- big moves wider in discounts,
- abnormally high volume,
- increase in the CEF beta of major assets such as stocks or treasury bills, and
- nonlinear behavior in CEF returns.
Let’s examine them in turn.
A sign of surrender would be a baby with bath water momentum – if we saw higher quality sectors such as Munis or Agencies experience similar downgrade movements to lower quality sectors such as high yield bonds or loans. The evidence here is mixed – the rebate movements of the Muni sector have not been excessive and the widening of the agency sector is average. On the other hand, the downgrade movement in the Investment-Grade CEF sector is very large, while the downgrade movement in the EM debt sector is not so large – mixed signals at best.
Two, glancing at the sliding draw over 1 year in the CEF index shows it is now the third largest this century only behind the COVID and GFC levies. That said, we have to be careful here because, as we repeatedly pointed out at the end of 2021, the CEF market was also unusually expensive. This means that the size of the drawdown is arguably less relevant than it seems – like a 50% off garment that was marked up 20% before the sale.
Three, fixed income sector discounts (orange line) are now quite wide historically, but not in the double-digit zone we saw during the GFC, energy crash, 2018 market meltdown, or COVID pullback. Equity sector discounts remain at medium levels.
Four, CEF volumes are high but far from end-2018 or GFC levels.
Five, Beta CEF to stocks has been at fairly average levels over the past 5 years.
Sixth, CEF Price Behavior seems to have accelerated downward recently with fewer and smaller dead cat bounces.
Overall, the evidence is mixed – some measures point to capitulation, but most do not. That said, if this is a sellout, while an interesting question, it may not be the right question to ask.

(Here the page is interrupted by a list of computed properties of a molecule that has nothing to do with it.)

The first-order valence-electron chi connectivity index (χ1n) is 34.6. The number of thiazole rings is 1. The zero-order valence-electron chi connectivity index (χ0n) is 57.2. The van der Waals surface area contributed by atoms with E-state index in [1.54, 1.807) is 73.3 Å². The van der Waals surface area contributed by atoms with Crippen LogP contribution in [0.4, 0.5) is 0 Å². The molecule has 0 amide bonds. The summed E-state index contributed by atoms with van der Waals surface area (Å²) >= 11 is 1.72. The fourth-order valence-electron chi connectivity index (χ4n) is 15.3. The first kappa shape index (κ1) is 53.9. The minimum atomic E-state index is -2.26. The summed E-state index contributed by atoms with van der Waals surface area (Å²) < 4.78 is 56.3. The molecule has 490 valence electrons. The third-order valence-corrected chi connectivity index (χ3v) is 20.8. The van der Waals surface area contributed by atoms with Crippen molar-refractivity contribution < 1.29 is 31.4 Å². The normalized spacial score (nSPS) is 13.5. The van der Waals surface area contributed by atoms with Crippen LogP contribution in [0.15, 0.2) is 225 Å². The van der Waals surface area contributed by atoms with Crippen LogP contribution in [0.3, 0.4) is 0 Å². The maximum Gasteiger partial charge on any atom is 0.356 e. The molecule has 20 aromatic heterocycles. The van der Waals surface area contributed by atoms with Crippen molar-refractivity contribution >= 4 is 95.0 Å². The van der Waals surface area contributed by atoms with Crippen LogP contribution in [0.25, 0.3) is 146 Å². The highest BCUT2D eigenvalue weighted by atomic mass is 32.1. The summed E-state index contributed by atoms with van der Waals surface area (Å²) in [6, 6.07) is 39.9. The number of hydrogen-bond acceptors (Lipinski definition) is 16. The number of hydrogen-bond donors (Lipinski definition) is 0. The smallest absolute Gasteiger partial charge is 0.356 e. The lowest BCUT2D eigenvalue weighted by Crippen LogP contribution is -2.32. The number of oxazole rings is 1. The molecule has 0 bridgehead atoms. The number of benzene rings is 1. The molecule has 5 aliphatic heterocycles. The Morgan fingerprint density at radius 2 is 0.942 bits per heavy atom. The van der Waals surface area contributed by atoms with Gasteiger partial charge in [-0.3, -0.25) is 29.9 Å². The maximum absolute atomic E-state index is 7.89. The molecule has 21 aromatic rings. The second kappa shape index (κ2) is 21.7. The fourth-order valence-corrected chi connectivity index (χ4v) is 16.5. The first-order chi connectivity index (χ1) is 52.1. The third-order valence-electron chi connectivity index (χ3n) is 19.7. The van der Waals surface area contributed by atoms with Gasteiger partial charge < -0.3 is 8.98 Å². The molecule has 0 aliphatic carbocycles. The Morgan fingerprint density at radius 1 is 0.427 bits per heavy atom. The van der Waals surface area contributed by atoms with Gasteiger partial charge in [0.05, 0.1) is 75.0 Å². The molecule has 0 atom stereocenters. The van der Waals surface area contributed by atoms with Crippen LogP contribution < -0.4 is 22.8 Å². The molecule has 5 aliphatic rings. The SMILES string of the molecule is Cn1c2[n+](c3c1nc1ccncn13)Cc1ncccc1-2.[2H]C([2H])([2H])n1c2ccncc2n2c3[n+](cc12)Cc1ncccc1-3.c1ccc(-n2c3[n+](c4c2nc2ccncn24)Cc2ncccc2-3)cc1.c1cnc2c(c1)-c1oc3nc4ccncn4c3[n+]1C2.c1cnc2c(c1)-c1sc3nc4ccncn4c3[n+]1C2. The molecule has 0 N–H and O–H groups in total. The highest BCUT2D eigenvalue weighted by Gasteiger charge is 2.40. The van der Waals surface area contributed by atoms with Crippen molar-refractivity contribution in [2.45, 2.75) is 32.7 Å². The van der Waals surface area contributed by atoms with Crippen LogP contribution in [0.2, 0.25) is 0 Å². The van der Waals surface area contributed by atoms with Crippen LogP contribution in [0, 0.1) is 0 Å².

First, because capitulation is only really knowable after the fact. Second, even a high probability of capitulation does not mean that asset prices cannot fall further. And third, because the capitulation may never come, with markets stabilizing or continuing to decline at a slower pace.
In our view, valuations are about as attractive as they have been outside of truly historic market shocks such as the GFC or the COVID period. The question for investors is whether we are going to see a shock of a similar magnitude or whether our own baseline scenario of macroeconomic confusion with a shallow recession is more likely. Investors with a prior view may want to sit on the sidelines while those in our camp may want to start snacking.
Position and takeaways
Over the past week, we have moved in three directions in our CEF outlook. First, we increased the CEF allocation in our income portfolios, taking advantage of more resilient allocations in baby bonds, preferred stocks and open-end funds. Second, we have shifted towards higher yielding credit allocation – previously we have focused on adding higher quality CEFs such as munis while waiting for the credit expansion phase of the current drawdown to occur , which is finally here. And third, we looked to longer-duration credit assets, with the idea that these assets are more likely to benefit from a recession when interest rates should, at least partially, reverse their downward trend. increase this year.
The High Yield CEF sector meets these three criteria. Our favorite pick in the sector is the Credit Suisse Asset Management Income Fund (CIK) which has a deeper discount than the sector average, an above-average current yield and a much better historical performance relative to the sector. It is trading at a discount of 9% and a current yield of 9.9%.